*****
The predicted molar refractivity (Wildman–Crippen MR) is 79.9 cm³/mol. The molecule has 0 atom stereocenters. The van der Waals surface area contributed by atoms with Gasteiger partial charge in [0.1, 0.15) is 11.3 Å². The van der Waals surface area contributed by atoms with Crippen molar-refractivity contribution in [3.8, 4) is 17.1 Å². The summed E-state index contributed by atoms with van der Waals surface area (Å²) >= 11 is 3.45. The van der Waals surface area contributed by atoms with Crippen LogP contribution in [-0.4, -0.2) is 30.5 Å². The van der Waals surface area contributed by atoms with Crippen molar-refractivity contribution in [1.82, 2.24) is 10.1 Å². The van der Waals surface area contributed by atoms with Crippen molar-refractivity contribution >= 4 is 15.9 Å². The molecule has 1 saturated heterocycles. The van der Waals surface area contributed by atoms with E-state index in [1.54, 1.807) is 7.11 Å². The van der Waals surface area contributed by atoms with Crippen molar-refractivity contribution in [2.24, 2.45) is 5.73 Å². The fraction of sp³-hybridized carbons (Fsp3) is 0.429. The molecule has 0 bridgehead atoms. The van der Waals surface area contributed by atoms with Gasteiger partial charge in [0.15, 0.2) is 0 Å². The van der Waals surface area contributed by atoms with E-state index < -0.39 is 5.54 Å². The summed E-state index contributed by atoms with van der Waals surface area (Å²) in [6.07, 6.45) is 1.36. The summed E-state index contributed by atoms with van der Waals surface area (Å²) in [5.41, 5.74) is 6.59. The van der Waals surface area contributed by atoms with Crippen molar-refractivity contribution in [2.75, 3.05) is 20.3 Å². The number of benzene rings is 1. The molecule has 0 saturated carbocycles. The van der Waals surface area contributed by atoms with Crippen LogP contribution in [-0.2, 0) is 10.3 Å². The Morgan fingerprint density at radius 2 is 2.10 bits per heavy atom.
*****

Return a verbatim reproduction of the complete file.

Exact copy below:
The predicted molar refractivity (Wildman–Crippen MR) is 79.9 cm³/mol. The molecule has 0 atom stereocenters. The van der Waals surface area contributed by atoms with Gasteiger partial charge in [0.1, 0.15) is 11.3 Å². The van der Waals surface area contributed by atoms with Crippen molar-refractivity contribution in [3.8, 4) is 17.1 Å². The summed E-state index contributed by atoms with van der Waals surface area (Å²) >= 11 is 3.45. The van der Waals surface area contributed by atoms with Crippen LogP contribution in [-0.4, -0.2) is 30.5 Å². The van der Waals surface area contributed by atoms with Crippen molar-refractivity contribution in [1.82, 2.24) is 10.1 Å². The van der Waals surface area contributed by atoms with Crippen molar-refractivity contribution >= 4 is 15.9 Å². The molecule has 1 saturated heterocycles. The van der Waals surface area contributed by atoms with E-state index in [1.54, 1.807) is 7.11 Å². The van der Waals surface area contributed by atoms with Crippen molar-refractivity contribution in [2.24, 2.45) is 5.73 Å². The fraction of sp³-hybridized carbons (Fsp3) is 0.429. The molecule has 0 bridgehead atoms. The van der Waals surface area contributed by atoms with Gasteiger partial charge in [0.15, 0.2) is 0 Å². The van der Waals surface area contributed by atoms with E-state index < -0.39 is 5.54 Å². The summed E-state index contributed by atoms with van der Waals surface area (Å²) in [6.07, 6.45) is 1.36. The summed E-state index contributed by atoms with van der Waals surface area (Å²) in [5.41, 5.74) is 6.59. The van der Waals surface area contributed by atoms with Crippen molar-refractivity contribution in [2.75, 3.05) is 20.3 Å². The number of benzene rings is 1. The molecule has 0 saturated carbocycles. The van der Waals surface area contributed by atoms with Crippen LogP contribution in [-0.2, 0) is 10.3 Å². The Morgan fingerprint density at radius 2 is 2.10 bits per heavy atom.